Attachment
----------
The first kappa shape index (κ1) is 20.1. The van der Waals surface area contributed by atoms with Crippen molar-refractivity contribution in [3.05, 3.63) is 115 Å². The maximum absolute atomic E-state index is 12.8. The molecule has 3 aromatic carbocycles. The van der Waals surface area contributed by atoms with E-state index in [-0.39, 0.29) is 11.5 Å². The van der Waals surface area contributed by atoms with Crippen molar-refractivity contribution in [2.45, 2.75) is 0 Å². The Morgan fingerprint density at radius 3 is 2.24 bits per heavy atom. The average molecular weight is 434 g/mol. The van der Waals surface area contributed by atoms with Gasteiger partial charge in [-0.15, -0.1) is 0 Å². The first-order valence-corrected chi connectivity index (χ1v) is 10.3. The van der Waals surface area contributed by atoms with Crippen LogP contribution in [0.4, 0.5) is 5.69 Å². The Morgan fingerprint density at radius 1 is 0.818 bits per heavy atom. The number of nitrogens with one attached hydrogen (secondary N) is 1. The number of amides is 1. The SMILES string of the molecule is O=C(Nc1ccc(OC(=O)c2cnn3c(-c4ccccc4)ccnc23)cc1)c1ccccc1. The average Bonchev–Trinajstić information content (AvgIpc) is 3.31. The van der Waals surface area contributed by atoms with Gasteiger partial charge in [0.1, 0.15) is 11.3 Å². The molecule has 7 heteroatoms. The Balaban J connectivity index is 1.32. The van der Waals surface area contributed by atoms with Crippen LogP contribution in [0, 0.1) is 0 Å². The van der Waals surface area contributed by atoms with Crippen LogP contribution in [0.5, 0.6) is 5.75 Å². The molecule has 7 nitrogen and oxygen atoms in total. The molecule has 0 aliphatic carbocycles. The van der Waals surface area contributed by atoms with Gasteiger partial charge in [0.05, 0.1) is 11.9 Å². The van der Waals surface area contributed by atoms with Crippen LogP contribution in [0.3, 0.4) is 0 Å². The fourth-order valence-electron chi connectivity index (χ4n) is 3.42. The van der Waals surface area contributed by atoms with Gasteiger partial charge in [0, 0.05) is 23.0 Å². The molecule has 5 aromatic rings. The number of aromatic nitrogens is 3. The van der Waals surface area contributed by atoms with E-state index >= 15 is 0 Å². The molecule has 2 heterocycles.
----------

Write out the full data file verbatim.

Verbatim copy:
The first kappa shape index (κ1) is 20.1. The van der Waals surface area contributed by atoms with Crippen molar-refractivity contribution in [3.05, 3.63) is 115 Å². The maximum absolute atomic E-state index is 12.8. The molecule has 3 aromatic carbocycles. The van der Waals surface area contributed by atoms with E-state index in [-0.39, 0.29) is 11.5 Å². The van der Waals surface area contributed by atoms with Crippen molar-refractivity contribution in [2.45, 2.75) is 0 Å². The Morgan fingerprint density at radius 3 is 2.24 bits per heavy atom. The average molecular weight is 434 g/mol. The van der Waals surface area contributed by atoms with Gasteiger partial charge in [-0.15, -0.1) is 0 Å². The first-order valence-corrected chi connectivity index (χ1v) is 10.3. The van der Waals surface area contributed by atoms with Crippen LogP contribution in [0.4, 0.5) is 5.69 Å². The Morgan fingerprint density at radius 1 is 0.818 bits per heavy atom. The number of nitrogens with one attached hydrogen (secondary N) is 1. The number of amides is 1. The SMILES string of the molecule is O=C(Nc1ccc(OC(=O)c2cnn3c(-c4ccccc4)ccnc23)cc1)c1ccccc1. The average Bonchev–Trinajstić information content (AvgIpc) is 3.31. The van der Waals surface area contributed by atoms with Gasteiger partial charge in [0.1, 0.15) is 11.3 Å². The molecule has 7 heteroatoms. The Balaban J connectivity index is 1.32. The van der Waals surface area contributed by atoms with Crippen LogP contribution in [0, 0.1) is 0 Å². The van der Waals surface area contributed by atoms with Crippen LogP contribution in [0.5, 0.6) is 5.75 Å². The molecule has 7 nitrogen and oxygen atoms in total. The molecule has 0 aliphatic carbocycles. The van der Waals surface area contributed by atoms with Gasteiger partial charge in [0.05, 0.1) is 11.9 Å². The van der Waals surface area contributed by atoms with Crippen LogP contribution in [0.3, 0.4) is 0 Å². The fourth-order valence-electron chi connectivity index (χ4n) is 3.42. The van der Waals surface area contributed by atoms with Gasteiger partial charge in [0, 0.05) is 23.0 Å². The molecule has 5 aromatic rings. The number of aromatic nitrogens is 3. The van der Waals surface area contributed by atoms with E-state index >= 15 is 0 Å². The molecule has 2 heterocycles.